AMERICAN SPIKENARD INDIAN ROOT SPIGNET





(Aralia racemosa) Ginseng family



Flowers - Greenish white, small, 5-parted, mostly imperfect, in a

drooping compound raceme of rounded clusters. Stem: 3 to 6 ft.

high, branches spreading. Roots: Large, thick, fragrant. Leaves:

Compounded of heart-shaped, sharply tapering, saw-edged leaflets

from 2 to 5 in. long, often downy underneath. Lower leaves often

enormous. Fruit: Dark reddish-brown berries.

Preferred Habitat - Rich open woods, wayside thickets, light

soil.

Flowering Season - July-August.

Distribution - New Brunswick to Georgia, west to the Mississippi.



A striking, decorative plant, once much sought after for its

medicinal virtues - still another herb with which old women

delight to dose their victims for any malady from a cold to a

carbuncle. Quite a different plant, but a relative, is the one

with hairy, spike-like shoots from its fragrant roots, from which

the "very precious" ointment poured by Mary upon the Saviour's

head was made. The nard, an Indian product from that plant, which

is still found growing on the distant Himalayas, could then be

imported into Palestine only by the rich.



The wild spikenard, or false Solomon's seal, has not the remotest

connection with this tribe of plants. Inasmuch as some of the

American spikenard's tiny flowers are staminate and some

pistillate, while others again are perfect, they depend upon

flies chiefly - but on some wasps and beetles, too - to transfer

pollen and enable the fertile ones to set seed. How certain of

the winter birds gormandize on the resinous, spicy little

berries! A flock of juncos will strip the fruit from every

spikenard in the neighborhood the first day it arrives from the

North.



The WILD or FALSE SARSAPARILLA (A. nudicaulis), so common in

woods, hillsides, and thickets, shelters its three spreading

umbels of greenish-white flowers in May and June beneath a canopy

formed by a large, solitary, compound leaf. The aromatic roots,

which run horizontally sometimes three feet or more through the

soil, send up a very short, smooth proper stem which lifts a tall

leafstalk and a shorter, naked flower stalk. The single large

leaf, of exquisite bronzy tints when young, is compounded of from

three to five oval, toothed leaflets on each of its three

divisions. The tiny five-parted flowers have their petals curved

backward over the calyx to make their refreshments more

accessible for the flies, on which they chiefly rely for aid in

producing those close clusters of dark-purple berries on which

migrating birds feast in early autumn. By these agents the plant

has been distributed from Newfoundland to the Carolinas, westward

from Manitoba to Missouri, which is not surprising when we

remember that certain birds travel from the Gulf of Mexico to the

Great Lakes in a single night. While the true sarsaparilla of

medicine should come from a quite different herb that flourishes

in Mexico and South America, this one furnishes a commercial

substitute enormously used as a blood purifier and cooling summer

drink. Burrowing rabbits delight to nibble the long, slender,

fragrant roots.





The GINSENG (Panax quinquefolium; Aralia quinquefolia of Gray)

found in rich woods from Quebec to Alabama, and westward to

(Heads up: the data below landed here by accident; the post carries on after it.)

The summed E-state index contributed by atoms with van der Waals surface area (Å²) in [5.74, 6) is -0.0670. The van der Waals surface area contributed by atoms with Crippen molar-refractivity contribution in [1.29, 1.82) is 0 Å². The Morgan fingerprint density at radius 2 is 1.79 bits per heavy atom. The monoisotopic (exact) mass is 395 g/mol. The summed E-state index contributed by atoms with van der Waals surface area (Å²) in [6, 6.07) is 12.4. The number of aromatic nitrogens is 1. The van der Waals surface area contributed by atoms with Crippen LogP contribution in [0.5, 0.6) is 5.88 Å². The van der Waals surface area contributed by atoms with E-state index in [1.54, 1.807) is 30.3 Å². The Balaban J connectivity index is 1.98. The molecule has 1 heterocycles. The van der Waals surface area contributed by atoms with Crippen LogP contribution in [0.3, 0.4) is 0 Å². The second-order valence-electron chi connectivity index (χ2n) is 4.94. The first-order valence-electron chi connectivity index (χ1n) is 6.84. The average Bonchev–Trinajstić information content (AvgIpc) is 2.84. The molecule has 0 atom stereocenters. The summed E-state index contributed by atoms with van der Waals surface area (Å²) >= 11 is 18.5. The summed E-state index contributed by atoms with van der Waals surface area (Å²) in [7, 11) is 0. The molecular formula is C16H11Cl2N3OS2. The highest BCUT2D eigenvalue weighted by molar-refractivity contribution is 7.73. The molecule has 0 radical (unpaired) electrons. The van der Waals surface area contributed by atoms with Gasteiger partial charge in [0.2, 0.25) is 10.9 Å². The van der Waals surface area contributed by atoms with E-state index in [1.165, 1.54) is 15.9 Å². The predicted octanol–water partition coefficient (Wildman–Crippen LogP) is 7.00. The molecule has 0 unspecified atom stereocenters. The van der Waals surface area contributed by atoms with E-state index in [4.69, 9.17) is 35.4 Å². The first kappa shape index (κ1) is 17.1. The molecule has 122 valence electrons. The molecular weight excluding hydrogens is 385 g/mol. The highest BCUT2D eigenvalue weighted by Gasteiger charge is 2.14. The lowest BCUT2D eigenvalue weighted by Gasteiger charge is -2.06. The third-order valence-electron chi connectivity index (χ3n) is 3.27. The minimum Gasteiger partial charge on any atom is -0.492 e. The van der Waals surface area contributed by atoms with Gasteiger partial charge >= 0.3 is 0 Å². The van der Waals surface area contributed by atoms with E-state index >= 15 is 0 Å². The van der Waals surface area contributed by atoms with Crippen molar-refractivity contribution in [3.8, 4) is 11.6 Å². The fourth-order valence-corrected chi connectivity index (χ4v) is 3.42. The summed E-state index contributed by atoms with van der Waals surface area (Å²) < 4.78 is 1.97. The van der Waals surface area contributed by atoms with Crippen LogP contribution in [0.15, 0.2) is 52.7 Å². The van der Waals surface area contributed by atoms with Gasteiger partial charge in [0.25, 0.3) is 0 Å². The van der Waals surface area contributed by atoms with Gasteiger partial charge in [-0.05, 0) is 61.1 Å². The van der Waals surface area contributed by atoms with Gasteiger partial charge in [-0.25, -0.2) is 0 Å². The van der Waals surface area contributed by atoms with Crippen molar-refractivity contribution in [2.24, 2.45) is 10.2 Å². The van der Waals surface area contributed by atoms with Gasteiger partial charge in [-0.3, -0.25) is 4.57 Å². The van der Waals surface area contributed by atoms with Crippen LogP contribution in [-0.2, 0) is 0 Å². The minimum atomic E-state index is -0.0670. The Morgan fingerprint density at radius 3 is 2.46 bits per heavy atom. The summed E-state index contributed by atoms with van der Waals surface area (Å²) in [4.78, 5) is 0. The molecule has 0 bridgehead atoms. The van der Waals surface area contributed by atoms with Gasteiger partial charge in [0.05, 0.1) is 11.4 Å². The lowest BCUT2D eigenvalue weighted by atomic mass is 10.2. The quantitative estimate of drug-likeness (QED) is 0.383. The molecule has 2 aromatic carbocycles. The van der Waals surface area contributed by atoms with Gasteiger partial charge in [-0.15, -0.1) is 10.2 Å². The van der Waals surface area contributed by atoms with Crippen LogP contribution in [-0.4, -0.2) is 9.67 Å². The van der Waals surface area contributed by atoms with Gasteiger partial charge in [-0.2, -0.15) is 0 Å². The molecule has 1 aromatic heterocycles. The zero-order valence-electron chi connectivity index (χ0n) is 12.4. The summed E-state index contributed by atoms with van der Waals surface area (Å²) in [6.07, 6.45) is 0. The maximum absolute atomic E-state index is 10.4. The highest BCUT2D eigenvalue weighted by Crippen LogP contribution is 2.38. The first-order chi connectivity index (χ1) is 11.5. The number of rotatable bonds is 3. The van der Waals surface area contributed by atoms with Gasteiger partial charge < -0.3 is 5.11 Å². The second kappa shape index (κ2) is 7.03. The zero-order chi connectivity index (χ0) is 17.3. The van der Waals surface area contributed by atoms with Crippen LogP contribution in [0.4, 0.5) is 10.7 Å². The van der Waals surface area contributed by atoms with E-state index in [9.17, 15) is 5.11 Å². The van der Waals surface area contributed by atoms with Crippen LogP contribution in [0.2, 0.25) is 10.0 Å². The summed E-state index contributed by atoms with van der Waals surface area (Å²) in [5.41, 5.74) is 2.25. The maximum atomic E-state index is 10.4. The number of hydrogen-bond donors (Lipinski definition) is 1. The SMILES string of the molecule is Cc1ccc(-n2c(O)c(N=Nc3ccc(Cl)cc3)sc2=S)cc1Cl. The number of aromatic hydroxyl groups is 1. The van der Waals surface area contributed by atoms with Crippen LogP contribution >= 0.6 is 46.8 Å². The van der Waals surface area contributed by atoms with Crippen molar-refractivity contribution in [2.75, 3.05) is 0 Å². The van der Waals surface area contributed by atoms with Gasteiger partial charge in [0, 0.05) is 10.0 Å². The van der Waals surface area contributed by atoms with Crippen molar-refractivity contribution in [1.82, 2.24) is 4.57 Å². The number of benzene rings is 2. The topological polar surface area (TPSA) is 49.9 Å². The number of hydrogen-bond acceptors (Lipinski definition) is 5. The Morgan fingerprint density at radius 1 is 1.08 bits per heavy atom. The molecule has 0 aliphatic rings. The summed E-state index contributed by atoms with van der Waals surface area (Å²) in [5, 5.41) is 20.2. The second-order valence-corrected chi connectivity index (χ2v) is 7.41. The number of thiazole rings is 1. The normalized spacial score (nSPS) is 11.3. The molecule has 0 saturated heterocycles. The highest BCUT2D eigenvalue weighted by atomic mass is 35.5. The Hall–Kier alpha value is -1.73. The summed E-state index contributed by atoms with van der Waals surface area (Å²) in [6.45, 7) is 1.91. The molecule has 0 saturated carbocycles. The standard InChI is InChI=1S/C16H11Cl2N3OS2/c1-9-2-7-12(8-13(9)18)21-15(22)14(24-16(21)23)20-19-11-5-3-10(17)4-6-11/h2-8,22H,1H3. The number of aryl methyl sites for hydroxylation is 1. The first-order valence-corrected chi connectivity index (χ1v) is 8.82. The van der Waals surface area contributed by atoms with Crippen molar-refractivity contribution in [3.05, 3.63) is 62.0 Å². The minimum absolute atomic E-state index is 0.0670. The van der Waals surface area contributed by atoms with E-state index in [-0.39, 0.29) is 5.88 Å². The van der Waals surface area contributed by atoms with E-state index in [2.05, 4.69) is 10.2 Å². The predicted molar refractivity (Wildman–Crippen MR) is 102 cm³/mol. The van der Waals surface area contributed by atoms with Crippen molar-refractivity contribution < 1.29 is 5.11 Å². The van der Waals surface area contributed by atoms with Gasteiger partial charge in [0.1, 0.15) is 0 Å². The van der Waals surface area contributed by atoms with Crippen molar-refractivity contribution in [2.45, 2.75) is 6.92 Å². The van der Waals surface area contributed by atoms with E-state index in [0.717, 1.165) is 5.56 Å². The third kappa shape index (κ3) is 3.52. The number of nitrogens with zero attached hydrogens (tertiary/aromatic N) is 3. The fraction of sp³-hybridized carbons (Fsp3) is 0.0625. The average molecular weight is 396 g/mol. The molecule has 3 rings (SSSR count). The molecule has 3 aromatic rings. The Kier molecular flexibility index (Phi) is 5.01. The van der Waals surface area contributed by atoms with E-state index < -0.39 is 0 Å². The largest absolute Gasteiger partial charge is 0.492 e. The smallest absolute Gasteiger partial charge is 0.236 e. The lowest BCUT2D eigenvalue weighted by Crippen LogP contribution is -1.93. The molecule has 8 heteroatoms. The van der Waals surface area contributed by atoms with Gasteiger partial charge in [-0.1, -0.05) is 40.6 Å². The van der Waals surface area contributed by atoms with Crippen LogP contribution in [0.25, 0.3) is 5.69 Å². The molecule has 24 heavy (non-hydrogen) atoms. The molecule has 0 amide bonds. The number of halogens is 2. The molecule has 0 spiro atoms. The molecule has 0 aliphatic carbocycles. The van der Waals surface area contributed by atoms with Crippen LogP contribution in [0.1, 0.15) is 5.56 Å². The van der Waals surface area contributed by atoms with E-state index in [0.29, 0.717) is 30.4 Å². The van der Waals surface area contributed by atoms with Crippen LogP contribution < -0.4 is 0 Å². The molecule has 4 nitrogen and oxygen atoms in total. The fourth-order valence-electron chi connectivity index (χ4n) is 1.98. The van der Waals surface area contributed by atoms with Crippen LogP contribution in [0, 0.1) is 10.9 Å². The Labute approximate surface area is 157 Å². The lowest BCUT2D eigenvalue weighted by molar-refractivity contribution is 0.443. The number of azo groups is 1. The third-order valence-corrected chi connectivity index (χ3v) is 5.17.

Nebraska - that is, where found at all, for much hunting has all

but exterminated it in many regions - bears a solitary umbel of

small yellowish-green, five-parted, polygamous flowers in July

and August at the end of a smooth stem about a foot high. Bright

crimson berries follow the clusters on the female plants in early

autumn. Three long-petioled leaves, which grow in a whorl at the

top of the low stem, are palmately divided into five thin, ovate,

pointed, and irregularly toothed leaflets. But it is the deep

fusiform root, simple or branched, about which the Americanized

Chinese, at least, are most concerned. For centuries Chinese

physicians have ascribed miraculous virtues to the Manchurian

ginseng. Not only can it remove fatigue and restore lost powers,

but by its use veterans became frisky youths again according to

these wise men of the East. In short, they consider it the

panacea for all ills (Panax: pan = all, akos = remedy) - the

source of immortality. Naturally the roots were and are in great

demand, especially such as branch so as to resemble the human

form. (Both the Chinese name Schin-sen, and Garan-toguen, the

Indian one, are said to mean like a man. Here is an interesting

clue for the ethnologists to follow !) Imperial edict prohibited

the Chinese from digging up their native plant lest it be

exterminated. So Jesuit missionaries, who discovered our similar

ginseng, were not slow in exporting it to China when it was

literally worth its weight in gold. Indeed, it is always sold by

weight - a fact on which the heathen Chinee "with ways that are

dark and tricks that are vain" not infrequently relies. Chinamen,

who gather large quantities in our Western States to sell to the

wholesale druggists for export, sometimes drill holes into the

largest roots, pour in melted lead, and plug up the drills so

ingeniously that druggists refuse to pay for a Chinaman's

diggings until they have handled and weighed each root

separately.



The DWARF GINSENG, OR GROUND NUT (P. trifolium; Aralia trifolia

of Gray) whose little white flowers are clustered in feathery,

fluffy balls above the whorl of three compound leaves in April

and May, chooses low thickets and moist woods for its habitat -

often in the same neighborhood with its larger relative.

Yellowish berries follow the fragrant white pompons. One must

burrow deep, like the rabbits, to find its round, pungent, sweet,

nut-like root, measuring about half an inch across, which few

have ever seen.





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